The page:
Look upon the body as unreal,
An image in a mirror,
Or the reflection of the moon in the water.
Contemplate the mind as formless
Yet bright and pure.
Not a single thought arising,
Empty, yet perceptive,
Still, yet illuminating,
Complete like the Great Emptiness.
This is the beginning of a poem called Contemplating Mind by the seventeenth century Ch'an (Japanese, Zen) Master Han-Shan. As Master Shen-Yen writes in his book On Getting the Buddha Mind (1982, Dharma Drum Publications):
He (Han-Shan) exemplified the bodhisattva ideal of developing wisdom through meditation, study and compassionate action. In the spirit of his times, he did not make a strong distinction between the sects of Buddhism and was eclectic, incorporating elements of Confucianism. His style was a fusion of the austerity of Ch'an with the inclusive view of the Hua-Yen sect. To this day his undecayed body remains intact in the monastery of the Sixth Patriarch on mainland China.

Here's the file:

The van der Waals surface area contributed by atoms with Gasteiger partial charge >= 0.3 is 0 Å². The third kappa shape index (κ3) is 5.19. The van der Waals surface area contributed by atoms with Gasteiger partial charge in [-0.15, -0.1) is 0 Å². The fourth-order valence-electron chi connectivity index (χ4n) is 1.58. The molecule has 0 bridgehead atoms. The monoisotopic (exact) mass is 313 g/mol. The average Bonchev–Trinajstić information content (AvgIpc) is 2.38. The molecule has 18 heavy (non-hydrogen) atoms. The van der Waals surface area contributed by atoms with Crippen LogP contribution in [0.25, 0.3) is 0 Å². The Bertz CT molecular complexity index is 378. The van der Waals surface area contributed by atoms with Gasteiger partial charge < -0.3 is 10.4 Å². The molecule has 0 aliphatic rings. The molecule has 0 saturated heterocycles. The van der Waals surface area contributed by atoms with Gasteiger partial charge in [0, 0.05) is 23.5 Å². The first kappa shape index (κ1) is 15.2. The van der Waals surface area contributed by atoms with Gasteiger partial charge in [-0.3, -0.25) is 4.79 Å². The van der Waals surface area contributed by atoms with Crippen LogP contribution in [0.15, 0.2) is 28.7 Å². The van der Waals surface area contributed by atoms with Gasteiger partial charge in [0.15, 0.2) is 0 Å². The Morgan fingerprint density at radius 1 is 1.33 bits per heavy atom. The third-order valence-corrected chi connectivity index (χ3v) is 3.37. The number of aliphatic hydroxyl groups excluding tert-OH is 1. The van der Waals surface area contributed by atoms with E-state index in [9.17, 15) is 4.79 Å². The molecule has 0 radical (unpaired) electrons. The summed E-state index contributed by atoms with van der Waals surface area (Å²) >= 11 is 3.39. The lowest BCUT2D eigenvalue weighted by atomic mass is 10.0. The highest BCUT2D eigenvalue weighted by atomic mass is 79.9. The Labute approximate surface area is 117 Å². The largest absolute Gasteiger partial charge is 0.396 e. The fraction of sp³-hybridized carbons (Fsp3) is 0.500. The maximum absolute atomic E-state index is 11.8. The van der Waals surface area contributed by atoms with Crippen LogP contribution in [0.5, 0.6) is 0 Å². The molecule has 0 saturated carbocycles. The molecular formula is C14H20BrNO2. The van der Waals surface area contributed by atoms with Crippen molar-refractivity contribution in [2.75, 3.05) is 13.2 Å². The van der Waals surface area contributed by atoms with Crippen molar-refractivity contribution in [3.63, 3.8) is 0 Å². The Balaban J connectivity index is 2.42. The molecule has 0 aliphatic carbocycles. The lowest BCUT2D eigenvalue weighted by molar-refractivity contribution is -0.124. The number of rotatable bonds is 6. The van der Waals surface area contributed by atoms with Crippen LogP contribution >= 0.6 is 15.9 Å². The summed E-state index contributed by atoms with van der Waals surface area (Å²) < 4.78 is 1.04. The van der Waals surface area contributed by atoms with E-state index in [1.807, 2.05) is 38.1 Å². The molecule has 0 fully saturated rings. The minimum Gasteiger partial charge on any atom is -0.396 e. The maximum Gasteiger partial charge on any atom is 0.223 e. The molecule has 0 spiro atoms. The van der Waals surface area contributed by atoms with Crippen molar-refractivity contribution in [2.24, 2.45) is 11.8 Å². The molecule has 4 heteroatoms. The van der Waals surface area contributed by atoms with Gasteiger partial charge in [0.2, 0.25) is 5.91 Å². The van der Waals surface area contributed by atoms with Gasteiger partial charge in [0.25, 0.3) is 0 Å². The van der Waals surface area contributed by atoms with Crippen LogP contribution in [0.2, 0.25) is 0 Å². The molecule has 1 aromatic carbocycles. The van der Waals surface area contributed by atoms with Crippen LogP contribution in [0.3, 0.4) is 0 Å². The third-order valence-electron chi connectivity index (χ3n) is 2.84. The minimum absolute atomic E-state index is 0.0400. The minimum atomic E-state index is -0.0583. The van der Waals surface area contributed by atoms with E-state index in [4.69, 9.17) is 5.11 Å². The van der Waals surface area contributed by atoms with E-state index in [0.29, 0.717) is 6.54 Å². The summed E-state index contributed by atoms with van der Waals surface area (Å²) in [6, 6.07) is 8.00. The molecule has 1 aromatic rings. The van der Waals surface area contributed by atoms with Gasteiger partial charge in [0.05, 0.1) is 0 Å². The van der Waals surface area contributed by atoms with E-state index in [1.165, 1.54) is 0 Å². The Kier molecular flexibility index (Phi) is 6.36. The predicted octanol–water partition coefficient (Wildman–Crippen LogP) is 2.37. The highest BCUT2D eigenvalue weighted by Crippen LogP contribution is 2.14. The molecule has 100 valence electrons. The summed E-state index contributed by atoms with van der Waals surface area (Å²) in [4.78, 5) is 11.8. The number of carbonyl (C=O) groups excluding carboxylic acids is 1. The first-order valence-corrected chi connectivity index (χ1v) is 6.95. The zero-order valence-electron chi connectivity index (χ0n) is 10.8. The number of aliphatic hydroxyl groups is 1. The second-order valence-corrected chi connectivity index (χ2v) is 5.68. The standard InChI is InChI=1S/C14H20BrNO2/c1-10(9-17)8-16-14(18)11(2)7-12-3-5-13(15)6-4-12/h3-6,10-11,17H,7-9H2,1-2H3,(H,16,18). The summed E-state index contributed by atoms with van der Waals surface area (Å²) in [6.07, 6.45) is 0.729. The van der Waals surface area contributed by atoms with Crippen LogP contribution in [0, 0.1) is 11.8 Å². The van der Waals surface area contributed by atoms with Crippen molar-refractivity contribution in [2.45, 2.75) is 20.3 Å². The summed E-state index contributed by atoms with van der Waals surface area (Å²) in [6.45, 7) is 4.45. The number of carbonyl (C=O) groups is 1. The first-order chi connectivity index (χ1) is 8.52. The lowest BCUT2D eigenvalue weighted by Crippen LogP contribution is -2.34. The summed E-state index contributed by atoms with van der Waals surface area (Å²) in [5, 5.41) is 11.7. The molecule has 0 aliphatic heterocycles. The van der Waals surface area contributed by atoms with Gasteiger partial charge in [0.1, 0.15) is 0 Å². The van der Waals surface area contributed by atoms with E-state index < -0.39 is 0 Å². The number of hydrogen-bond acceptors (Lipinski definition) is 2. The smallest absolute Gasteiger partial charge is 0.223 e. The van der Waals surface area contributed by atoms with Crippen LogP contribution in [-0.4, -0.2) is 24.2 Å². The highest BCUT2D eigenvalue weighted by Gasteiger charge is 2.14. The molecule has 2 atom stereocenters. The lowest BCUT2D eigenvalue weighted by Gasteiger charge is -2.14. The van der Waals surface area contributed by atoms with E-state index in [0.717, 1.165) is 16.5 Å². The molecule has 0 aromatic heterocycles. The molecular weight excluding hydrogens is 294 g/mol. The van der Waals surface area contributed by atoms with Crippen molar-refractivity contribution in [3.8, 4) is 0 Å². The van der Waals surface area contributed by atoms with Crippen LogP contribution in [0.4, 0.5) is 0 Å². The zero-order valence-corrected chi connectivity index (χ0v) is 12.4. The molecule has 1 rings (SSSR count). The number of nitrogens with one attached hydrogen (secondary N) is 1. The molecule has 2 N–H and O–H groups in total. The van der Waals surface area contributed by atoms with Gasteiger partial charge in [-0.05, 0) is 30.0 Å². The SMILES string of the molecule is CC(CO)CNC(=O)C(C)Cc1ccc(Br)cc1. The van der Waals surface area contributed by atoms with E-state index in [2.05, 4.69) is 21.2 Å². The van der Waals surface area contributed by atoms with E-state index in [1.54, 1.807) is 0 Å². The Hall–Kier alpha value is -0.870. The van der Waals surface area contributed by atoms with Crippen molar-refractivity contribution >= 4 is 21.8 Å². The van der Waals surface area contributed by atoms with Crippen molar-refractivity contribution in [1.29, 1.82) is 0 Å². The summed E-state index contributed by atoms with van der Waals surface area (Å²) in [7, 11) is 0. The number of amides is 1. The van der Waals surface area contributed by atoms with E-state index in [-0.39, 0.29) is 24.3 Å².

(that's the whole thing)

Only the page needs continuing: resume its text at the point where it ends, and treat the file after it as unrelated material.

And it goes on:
I find both Han-Shan's poem and Master Shen-Yen's book to be religiously instructive and marvelously poetic at the same time. For instance, I am somewhat anxious about the skateboard camp I will be helping to instruct at the end of the month. I've been trying to keep in shape, but still have a fallen arch in one foot, and my joints are pretty sore and unresponsive in this heat. When I start telling myself that I'm too old to be skating, or that I'll never make it through five straight days of being an instructor, I think about Han-Shan's poem and it reminds me not to worry so much about my physical person.
The Buddha Mind, Calligraphy by Shen-Yen
Skateboarding is always, ultimately, a leap into the Great Emptiness. You can train and practice to perfect your skills but the act itself remains a spontaneous interaction with the environment. And in those moments when the mind is empty, with not a single thought arising, and you bring a backside G-turn around to perfect rotation, there is no difference between yourself and the environment.